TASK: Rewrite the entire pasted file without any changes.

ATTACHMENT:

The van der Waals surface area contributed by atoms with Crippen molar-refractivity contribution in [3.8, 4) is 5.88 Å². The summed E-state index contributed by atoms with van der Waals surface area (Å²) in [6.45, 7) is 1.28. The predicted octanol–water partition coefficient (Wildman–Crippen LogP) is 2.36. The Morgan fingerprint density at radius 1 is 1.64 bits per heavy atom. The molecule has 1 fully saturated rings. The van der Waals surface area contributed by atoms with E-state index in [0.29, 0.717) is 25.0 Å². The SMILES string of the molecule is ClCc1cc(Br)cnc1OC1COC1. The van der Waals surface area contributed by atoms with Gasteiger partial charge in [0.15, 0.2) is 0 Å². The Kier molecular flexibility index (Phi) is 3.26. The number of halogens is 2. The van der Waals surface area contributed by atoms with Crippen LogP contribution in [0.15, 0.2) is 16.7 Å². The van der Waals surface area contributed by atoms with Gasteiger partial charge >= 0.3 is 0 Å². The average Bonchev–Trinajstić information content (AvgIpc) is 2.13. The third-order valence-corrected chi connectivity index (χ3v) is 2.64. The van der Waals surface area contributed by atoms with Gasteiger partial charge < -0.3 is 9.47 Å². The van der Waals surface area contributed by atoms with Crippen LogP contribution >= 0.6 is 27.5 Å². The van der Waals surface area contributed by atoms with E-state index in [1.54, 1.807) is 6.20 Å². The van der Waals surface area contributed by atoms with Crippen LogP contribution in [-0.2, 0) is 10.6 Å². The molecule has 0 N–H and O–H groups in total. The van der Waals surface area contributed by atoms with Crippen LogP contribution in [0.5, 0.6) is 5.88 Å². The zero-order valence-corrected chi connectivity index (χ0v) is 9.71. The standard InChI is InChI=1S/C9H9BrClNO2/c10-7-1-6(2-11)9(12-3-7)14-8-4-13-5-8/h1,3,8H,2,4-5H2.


The van der Waals surface area contributed by atoms with Crippen molar-refractivity contribution in [3.8, 4) is 5.88 Å². The summed E-state index contributed by atoms with van der Waals surface area (Å²) in [6.45, 7) is 1.28. The predicted octanol–water partition coefficient (Wildman–Crippen LogP) is 2.36. The Morgan fingerprint density at radius 1 is 1.64 bits per heavy atom. The molecule has 1 fully saturated rings. The van der Waals surface area contributed by atoms with E-state index in [0.29, 0.717) is 25.0 Å². The SMILES string of the molecule is ClCc1cc(Br)cnc1OC1COC1. The van der Waals surface area contributed by atoms with Gasteiger partial charge in [0.15, 0.2) is 0 Å². The Kier molecular flexibility index (Phi) is 3.26. The number of halogens is 2. The van der Waals surface area contributed by atoms with Crippen LogP contribution in [0.15, 0.2) is 16.7 Å². The van der Waals surface area contributed by atoms with Gasteiger partial charge >= 0.3 is 0 Å². The average Bonchev–Trinajstić information content (AvgIpc) is 2.13. The third-order valence-corrected chi connectivity index (χ3v) is 2.64. The van der Waals surface area contributed by atoms with Gasteiger partial charge < -0.3 is 9.47 Å². The van der Waals surface area contributed by atoms with Crippen LogP contribution >= 0.6 is 27.5 Å². The van der Waals surface area contributed by atoms with E-state index in [1.54, 1.807) is 6.20 Å². The van der Waals surface area contributed by atoms with Crippen LogP contribution in [-0.2, 0) is 10.6 Å². The molecule has 0 N–H and O–H groups in total. The van der Waals surface area contributed by atoms with Crippen LogP contribution in [0.5, 0.6) is 5.88 Å². The zero-order valence-corrected chi connectivity index (χ0v) is 9.71. The standard InChI is InChI=1S/C9H9BrClNO2/c10-7-1-6(2-11)9(12-3-7)14-8-4-13-5-8/h1,3,8H,2,4-5H2.